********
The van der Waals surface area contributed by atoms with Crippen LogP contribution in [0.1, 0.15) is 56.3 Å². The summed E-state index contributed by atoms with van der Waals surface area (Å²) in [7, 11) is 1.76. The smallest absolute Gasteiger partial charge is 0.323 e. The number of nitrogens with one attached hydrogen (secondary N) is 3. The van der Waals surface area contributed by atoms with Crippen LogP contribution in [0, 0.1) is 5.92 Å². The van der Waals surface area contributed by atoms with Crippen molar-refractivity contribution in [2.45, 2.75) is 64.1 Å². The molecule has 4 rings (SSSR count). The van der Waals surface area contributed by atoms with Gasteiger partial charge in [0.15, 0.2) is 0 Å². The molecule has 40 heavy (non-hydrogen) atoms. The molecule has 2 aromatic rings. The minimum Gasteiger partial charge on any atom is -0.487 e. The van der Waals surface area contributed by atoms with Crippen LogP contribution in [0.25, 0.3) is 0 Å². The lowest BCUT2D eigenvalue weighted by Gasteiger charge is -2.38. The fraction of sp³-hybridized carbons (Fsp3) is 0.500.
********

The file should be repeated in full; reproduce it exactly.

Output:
The van der Waals surface area contributed by atoms with Crippen LogP contribution in [0.1, 0.15) is 56.3 Å². The summed E-state index contributed by atoms with van der Waals surface area (Å²) in [7, 11) is 1.76. The smallest absolute Gasteiger partial charge is 0.323 e. The number of nitrogens with one attached hydrogen (secondary N) is 3. The van der Waals surface area contributed by atoms with Crippen LogP contribution in [0, 0.1) is 5.92 Å². The van der Waals surface area contributed by atoms with Crippen molar-refractivity contribution in [2.45, 2.75) is 64.1 Å². The molecule has 4 rings (SSSR count). The van der Waals surface area contributed by atoms with Gasteiger partial charge in [0.15, 0.2) is 0 Å². The molecule has 40 heavy (non-hydrogen) atoms. The molecule has 2 aromatic rings. The minimum Gasteiger partial charge on any atom is -0.487 e. The van der Waals surface area contributed by atoms with Crippen LogP contribution in [0.25, 0.3) is 0 Å². The lowest BCUT2D eigenvalue weighted by Gasteiger charge is -2.38. The fraction of sp³-hybridized carbons (Fsp3) is 0.500.